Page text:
An award was made by the Commission in relation to this claim, but it has been executed only in part -- its full execution having been suspended by legislation in conformity with which the present suit was instituted to ascertain whether the award had been obtained by fraud effectuated by means of false swearing or other false and fraudulent practices on the part of the La Abra Company, its agents, attorneys, or assigns. 27 Stat. 409, c. 14.

It will conduce to a clear understanding of the questions to be determined if we state fully the circumstances that led to the organization of the commission, and show how it came about that a court established by this government took cognizance of a moneyed demand made by an American corporation against a foreign government.

By the above convention of July 4, 1868, it was provided that all claims on the part of corporations, companies, or private individuals, citizens of the United States or of the Republic of Mexico, arising from injuries to their persons or property committed by the authorities of the respective governments

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and presented to either government for its interposition with the other since the treaty of Guadalupe Hidalgo of February 2, 1848, and which remained unsettled or did not arise out of any transaction prior to that date, as well as any other claims presented within the time prescribed in the convention, should be referred to two commissioners -- one to be appointed by the President of the United States by and with the advice and consent of the Senate and the other by the president of the Mexican Republic.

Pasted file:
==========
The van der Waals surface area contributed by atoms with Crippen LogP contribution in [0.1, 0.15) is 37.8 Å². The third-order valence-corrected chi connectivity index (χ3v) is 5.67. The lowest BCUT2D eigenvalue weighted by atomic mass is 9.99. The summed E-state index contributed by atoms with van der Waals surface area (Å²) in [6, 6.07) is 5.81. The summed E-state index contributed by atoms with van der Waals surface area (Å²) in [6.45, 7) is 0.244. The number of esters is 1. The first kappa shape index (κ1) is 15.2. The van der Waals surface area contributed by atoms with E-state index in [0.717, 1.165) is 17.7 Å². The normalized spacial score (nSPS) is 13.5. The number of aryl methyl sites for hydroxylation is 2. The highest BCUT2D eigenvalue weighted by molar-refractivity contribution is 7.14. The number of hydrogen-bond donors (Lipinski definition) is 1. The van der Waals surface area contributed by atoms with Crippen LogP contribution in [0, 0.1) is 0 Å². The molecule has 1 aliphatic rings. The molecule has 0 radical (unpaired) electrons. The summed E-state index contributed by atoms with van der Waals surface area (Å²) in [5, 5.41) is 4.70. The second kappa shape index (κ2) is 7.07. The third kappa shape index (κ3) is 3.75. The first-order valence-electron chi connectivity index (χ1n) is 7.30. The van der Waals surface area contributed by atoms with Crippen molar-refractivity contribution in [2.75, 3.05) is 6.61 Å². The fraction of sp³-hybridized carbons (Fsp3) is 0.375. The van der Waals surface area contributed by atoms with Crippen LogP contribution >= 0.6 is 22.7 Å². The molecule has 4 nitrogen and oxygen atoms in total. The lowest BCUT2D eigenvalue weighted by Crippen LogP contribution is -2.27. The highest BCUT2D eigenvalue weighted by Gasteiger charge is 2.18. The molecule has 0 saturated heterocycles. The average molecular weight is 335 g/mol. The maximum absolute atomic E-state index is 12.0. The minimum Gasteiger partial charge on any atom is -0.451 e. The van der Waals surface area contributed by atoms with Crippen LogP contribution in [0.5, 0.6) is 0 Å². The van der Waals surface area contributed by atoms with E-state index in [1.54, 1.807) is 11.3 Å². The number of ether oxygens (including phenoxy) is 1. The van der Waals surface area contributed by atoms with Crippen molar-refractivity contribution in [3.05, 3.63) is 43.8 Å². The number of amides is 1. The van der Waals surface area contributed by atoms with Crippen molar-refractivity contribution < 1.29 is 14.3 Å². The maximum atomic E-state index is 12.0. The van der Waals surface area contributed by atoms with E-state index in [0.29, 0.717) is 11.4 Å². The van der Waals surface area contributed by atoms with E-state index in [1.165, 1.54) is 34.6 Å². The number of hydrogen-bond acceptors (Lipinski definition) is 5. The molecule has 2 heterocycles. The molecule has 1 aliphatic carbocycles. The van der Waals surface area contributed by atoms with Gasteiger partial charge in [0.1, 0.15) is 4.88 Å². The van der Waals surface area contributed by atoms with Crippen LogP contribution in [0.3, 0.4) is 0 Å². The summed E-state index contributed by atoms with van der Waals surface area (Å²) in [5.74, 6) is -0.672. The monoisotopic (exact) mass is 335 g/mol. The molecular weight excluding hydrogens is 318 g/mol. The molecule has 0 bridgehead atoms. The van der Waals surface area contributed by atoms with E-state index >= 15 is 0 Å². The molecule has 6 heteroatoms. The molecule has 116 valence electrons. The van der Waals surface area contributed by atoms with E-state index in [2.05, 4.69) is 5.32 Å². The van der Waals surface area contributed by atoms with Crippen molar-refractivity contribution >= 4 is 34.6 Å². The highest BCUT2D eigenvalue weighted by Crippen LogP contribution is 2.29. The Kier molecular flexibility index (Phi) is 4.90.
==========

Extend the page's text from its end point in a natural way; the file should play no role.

The commissioners were conjointly to investigate and decide the claims presented to their notice in such order and manner as they thought proper, but "upon such evidence or information only" as should "be furnished by or on behalf of their respective governments." Where they failed to agree in opinion upon any individual claim, they were to call to their assistance an Umpire, who was to decide upon it finally and without appeal. It was competent for each government to name one person to attend the commissioners as its agent, to present and support claims on its behalf, and to represent it generally in all matters connected with the investigation.